Worship of Lord Brahma, Part 8

BY: SUN STAFF

Brahmhuti Temple, Hindola, Una


Aug 12, CANADA (SUN) — A serial exploration of places of Lord Brahma's worship.


The Brahmhuti Temple at Una

In Hindola village, along the remote Una border of Himachal Pradesh, exists a beautiful temple dedicated to the worship of Lord Brahma. The village is situated in the Shivalik foothills, and is remote and obscured from the world around it. One can only get to Hindola village by walking. There are no roads in place to make even walking easy, rather, villages must navigate along seasonal rivulets and natural tracks to get from Hindola to anywhere else in Himachal and Punjab. When the monsoons come, the 1,000 residents of Hindola, along with the many Punjabi villages of Nangal, are kept at home, as their normal watery-walkways become impassable.

Sitting along the banks of the River Sutlej, against a hilly backdrop covered in brilliant green, is the peaceful abode of Lord Brahma. The temple view of Sutlej River is beautiful and crystalline. Devotees, although very few in number, hold this place as a sacred bathing site.

The Brahmhuti temple, was built during the time of the Mahabharata pastimes. The presiding Deity, Brahmadev, is offered respects by the local priests and villagers, who complain about the lack of attention and maintenance support forthcoming from the local officials.

In an article in Himachal Tribune, writer Kiran Deep states:

"The reason of this temple for not getting recognition as many people still fear to worship Brahma. As per the mythology, Brahma decided to perform a yagna at Pushkar, but his wife Savitri was late in joining him. Later when she came and found Brahma performing yagna with another woman, she cursed Brahma that he would only be worshiped at Pushkar. People still believe that the only place in the world where worshipping Brahma is considered auspicious is Pushkar, according to the head priest of the temple, Mr Mahesh Giri."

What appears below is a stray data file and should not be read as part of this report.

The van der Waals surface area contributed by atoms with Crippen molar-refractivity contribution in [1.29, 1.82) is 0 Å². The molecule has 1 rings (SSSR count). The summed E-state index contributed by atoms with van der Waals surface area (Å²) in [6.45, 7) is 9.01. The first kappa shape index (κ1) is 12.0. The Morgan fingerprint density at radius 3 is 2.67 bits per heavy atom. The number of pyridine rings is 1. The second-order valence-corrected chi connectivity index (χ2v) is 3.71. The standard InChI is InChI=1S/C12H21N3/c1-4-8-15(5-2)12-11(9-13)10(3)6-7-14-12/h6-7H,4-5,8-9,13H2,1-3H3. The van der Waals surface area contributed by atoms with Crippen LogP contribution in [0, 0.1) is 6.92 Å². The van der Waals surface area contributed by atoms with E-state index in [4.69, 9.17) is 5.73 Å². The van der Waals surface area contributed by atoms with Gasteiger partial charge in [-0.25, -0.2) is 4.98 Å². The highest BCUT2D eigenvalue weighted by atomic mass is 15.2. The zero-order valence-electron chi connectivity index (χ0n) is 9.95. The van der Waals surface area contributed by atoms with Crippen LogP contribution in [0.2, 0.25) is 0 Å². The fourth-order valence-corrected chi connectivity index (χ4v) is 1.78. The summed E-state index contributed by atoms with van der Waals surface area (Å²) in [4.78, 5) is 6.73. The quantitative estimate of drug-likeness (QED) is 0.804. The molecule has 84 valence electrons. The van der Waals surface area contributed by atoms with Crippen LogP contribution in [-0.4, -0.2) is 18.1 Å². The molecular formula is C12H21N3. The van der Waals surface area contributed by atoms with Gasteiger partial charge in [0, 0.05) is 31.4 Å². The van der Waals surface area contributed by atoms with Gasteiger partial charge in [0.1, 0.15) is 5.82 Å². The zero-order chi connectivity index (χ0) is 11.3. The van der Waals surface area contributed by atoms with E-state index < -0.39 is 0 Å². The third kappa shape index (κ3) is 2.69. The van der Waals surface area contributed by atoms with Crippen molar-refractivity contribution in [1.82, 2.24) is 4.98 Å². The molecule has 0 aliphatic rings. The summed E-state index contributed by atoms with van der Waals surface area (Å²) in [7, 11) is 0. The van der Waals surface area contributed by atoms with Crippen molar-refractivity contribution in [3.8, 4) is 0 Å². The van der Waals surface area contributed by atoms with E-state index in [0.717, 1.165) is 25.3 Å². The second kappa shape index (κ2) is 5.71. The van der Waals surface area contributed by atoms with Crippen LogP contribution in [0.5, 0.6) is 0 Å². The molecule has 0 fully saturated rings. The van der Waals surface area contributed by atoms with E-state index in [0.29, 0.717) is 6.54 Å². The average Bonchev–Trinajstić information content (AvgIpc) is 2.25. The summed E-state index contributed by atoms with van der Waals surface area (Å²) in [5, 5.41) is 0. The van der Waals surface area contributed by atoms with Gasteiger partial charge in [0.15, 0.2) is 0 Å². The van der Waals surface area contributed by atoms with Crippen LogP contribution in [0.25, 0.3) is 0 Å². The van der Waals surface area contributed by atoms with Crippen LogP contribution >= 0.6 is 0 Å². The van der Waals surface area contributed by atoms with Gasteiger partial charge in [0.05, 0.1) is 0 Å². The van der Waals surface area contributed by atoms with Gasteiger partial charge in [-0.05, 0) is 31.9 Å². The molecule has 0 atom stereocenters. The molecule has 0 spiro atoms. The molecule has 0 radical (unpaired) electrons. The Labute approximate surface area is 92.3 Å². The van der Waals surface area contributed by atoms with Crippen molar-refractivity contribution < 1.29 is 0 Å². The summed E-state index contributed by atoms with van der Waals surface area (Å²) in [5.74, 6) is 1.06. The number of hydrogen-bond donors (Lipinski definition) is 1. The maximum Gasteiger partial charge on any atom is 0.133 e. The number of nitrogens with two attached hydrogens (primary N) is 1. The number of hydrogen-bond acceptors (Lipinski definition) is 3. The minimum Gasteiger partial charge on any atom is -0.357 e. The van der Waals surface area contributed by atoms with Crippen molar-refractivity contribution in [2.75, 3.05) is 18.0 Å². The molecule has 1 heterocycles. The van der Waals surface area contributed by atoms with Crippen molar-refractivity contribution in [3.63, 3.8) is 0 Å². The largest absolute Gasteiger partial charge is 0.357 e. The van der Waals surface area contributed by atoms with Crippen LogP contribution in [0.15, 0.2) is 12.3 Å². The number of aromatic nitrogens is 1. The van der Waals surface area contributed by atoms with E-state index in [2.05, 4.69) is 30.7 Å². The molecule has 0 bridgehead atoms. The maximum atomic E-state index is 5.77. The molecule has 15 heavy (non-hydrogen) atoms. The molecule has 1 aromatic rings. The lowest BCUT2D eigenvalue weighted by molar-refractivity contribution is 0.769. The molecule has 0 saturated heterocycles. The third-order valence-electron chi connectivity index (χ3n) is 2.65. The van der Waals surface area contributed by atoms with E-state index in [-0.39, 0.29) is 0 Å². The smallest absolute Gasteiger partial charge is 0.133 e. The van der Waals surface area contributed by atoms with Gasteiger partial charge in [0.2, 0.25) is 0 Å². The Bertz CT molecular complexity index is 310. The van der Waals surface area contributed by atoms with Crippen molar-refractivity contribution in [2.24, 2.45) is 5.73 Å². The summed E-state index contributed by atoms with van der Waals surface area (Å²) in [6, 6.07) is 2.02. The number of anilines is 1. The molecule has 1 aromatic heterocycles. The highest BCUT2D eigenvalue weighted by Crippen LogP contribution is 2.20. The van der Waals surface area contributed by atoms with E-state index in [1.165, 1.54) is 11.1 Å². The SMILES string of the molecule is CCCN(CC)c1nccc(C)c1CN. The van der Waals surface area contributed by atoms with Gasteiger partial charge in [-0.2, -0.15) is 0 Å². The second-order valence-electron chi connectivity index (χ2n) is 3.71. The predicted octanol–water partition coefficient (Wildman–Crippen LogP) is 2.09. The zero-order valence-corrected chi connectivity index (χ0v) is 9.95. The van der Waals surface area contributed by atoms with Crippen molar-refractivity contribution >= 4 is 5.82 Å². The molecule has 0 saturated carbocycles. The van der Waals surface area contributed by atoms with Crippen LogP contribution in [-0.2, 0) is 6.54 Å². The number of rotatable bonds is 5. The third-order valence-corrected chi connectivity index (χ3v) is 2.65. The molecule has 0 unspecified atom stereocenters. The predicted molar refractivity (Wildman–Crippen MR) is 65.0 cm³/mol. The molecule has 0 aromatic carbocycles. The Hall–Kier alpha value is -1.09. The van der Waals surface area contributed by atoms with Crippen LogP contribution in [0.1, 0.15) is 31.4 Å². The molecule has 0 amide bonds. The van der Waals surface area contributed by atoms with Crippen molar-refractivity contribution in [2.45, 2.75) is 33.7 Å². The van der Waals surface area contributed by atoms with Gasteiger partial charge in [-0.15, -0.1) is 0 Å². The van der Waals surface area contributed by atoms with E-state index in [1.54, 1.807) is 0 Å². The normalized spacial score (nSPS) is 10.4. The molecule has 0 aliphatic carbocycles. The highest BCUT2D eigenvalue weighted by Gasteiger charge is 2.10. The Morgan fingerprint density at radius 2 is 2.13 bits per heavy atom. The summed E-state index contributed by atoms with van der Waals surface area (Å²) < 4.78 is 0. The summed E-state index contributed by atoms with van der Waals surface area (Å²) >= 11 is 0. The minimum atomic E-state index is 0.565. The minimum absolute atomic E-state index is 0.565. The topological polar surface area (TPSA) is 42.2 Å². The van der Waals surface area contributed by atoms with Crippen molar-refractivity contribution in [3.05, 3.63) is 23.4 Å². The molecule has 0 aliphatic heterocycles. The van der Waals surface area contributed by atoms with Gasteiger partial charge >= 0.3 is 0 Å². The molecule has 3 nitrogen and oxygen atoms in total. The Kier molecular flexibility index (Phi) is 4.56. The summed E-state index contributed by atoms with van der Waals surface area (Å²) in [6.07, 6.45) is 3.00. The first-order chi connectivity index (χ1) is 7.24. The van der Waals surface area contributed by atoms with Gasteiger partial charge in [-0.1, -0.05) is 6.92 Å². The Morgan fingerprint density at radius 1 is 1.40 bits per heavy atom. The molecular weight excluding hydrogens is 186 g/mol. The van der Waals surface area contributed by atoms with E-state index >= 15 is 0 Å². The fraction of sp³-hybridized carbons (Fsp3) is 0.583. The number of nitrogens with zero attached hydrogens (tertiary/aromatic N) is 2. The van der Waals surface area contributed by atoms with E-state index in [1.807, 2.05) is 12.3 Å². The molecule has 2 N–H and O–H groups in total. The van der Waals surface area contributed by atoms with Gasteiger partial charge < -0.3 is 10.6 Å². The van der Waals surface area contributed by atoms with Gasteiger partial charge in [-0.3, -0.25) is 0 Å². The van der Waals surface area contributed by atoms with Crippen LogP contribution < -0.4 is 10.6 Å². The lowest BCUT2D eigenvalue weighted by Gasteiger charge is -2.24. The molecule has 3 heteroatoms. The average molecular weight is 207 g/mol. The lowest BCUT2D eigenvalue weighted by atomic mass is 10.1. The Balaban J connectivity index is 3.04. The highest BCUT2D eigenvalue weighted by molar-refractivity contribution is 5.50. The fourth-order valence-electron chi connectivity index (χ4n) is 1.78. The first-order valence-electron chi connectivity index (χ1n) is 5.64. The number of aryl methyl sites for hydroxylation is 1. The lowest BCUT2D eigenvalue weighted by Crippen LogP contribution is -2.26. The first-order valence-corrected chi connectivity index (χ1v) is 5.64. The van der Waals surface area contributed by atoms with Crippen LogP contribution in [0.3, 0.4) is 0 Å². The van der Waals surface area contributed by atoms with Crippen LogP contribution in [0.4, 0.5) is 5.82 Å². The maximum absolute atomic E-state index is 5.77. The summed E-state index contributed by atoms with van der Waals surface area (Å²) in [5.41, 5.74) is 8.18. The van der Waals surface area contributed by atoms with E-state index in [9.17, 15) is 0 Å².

Deep states that local officials and politicians refuse to come visit the temple because the Pushkar pastime worries them. The temple is run on donations alone, and as a result, has fallen into disrepair. On the occasion of Baisakhi and certain other festivals, more visitors come to get darshan of Brahma, and their donations keep things going. Over the last 50 years, this temple has enjoyed the continued protection and patronage of the local people.

Because of the lack of roads, few tourists or other pilgrims generally come here, not attracted to the idea of walking several kilometers in the hilly region to reach the temple. The village residents, of course, are very desirous of attracting visitors, who would help the local economy.

The temple has undergone some renovations in recent years. In fact, the original Brahma temple here is now submerged in the River Sutlej, following what is described as a "high-rise in the riverbed". This may refer to flooding, but could also be attributed to an actual movement of the earth. Only when the riverbank returned to his normal levels did the original temple partially re-emerge. It can be seen, out in the water of the Sutlej.


Brahma shrine at Pushkar



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